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U.S. Explores Delicate Options in Korean Response

November 24, 2010 at 12:00 AM EST
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Tensions between the Koreas remain high after Tuesday's artillery barrage killed four South Koreans. Jim Lehrer examines the U.S. role and options with Christopher Hill, who helped lead the U.S. delegation that negotiated with North Koreans in recent years, and Leon Sigal, who has written extensively about U.S.-Korean relations.
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TRANSCRIPT

JIM LEHRER: We have two views now of what’s going on now from Christopher Hill, who led the U.S. team negotiating with the North Koreans from 2005 to 2008. He’s now dean of the Josef Korbel School of International Studies at the University of Denver. And from Leon Sigal, who has written extensively about U.S./Korean relations. He’s with the Social Science Research Council, an independent think tank in New York City.

Ambassador Hill, does the joint U.S./South Korean naval exercise make sense to you?

CHRISTOPHER HILL, former assistant secretary of state: Yes, it does, because I think the key element of any U.S. policy toward North Korea has to be the relationship with South Korea.

You know, this relationship is getting better and better. South Korea has emerged as not only a major partner for us regionally, but even globally, as we have seen in the G20 meeting.

So, I think it’s very important that we stay in tight formation with the South Koreans. And I think an exercise of this kind is entirely appropriate.

JIM LEHRER: Leon Sigal, do you agree it sends the message — a message, and it’s the right message?

LEON SIGAL, Korea analyst: I think the first thing you do is, you reassure your ally.

But we also have to think about how we play our way through this, so we can find a way out. And that’s also important for bringing the South Koreans along. We need to find a path to get us out of the pernicious interaction between the South and North.

JIM LEHRER: Well, how is North Korea likely to see this naval exercise, Mr. Sigal?

LEON SIGAL: Well, I think they will, as usual, denounce it as, in their terms, provocative.

But I don’t — unless we get too close to North Korean shores, I don’t think they will respond in any military way. But I think, again, we have to see our way through this. We have to look out ahead and ask ourselves, where do we want to be three months from now?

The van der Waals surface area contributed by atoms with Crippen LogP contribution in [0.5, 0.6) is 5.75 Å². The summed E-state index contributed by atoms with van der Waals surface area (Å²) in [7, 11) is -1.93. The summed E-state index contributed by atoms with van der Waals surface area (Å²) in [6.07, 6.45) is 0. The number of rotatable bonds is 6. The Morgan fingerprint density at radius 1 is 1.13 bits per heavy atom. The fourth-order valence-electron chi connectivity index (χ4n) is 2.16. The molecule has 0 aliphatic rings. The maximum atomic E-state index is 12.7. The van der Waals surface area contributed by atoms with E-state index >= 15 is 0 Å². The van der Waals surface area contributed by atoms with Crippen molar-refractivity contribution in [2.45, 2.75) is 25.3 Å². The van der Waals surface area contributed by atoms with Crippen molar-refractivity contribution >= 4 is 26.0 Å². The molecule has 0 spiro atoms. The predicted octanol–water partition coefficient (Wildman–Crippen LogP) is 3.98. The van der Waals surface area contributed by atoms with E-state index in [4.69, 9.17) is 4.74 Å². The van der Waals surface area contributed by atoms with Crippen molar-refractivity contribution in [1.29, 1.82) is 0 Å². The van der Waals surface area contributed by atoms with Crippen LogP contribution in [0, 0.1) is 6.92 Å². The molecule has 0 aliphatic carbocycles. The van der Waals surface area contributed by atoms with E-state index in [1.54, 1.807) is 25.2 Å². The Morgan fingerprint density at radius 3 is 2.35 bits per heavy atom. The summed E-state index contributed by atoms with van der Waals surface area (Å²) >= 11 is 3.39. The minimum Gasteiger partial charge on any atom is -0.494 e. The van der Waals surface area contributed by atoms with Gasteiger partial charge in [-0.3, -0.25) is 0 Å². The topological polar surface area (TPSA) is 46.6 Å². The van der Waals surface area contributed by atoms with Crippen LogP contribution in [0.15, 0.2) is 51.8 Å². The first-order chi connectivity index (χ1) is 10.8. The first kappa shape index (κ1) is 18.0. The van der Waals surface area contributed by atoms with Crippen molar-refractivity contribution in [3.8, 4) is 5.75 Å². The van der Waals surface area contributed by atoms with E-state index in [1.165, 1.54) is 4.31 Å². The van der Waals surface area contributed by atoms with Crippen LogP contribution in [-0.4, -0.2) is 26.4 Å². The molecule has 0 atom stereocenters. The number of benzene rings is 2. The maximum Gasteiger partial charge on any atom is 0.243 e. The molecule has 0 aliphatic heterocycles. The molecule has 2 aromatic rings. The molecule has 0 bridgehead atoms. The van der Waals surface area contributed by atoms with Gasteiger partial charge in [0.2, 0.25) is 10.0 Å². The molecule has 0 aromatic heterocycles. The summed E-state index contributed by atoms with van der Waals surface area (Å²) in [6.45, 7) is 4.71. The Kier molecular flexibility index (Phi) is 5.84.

And my own view is, we have to be back at the negotiating table, in — in two different ways. We have to be negotiating about their nuclear programs, but we also need a peace process in the Korean Peninsula. And, for that — for both of those things, South Korea is critically important.

JIM LEHRER: Do you agree with that, Mr. Ambassador, that there’s got to be larger — larger view here in the horizon, or this doesn’t — does not make sense?

CHRISTOPHER HILL: Well, I agree that we need a peace process.

Our problem right now is, we don’t have an interlocutor. It’s very unclear what’s going on in North Korea. Clearly, they have a succession crisis. They have an army that’s basically a law unto itself, that’s probably not taking civilian direction at this point. So, I think we have problems finding someone over there to talk to.

And, in the meantime, I think it is very important that we work very closely with the South Koreans. I don’t think we want to be in a position of somehow egging them on, nor do we want to be seen as — as pulling them back. I think what we want to be doing is in very, very serious consultations. And I think President Obama is doing just that with President Lee Myung-Bak.

JIM LEHRER: You mean egging on the South Koreans? Is that what you — or the North Koreans?

CHRISTOPHER HILL: That is correct. That is correct.

JIM LEHRER: Yes. Yes.

CHRISTOPHER HILL: No, I’m referring to the South Koreans, because there are two ways you can go wrong with the South Koreans. One is to stand thousands of miles away and suggest there needs to be a much firmer response than they’re making. And the second is to somehow, you know, advocate that they do less.

JIM LEHRER: Yes. Do you agree with Mr. Sigal that the only danger here, potential danger, immediate danger, is that the North Korea — if the South Korean exercise with the U.S. gets too close to South Korea — I mean, to North Korea, they could react, and this thing could have another tit for tat? Is that possible?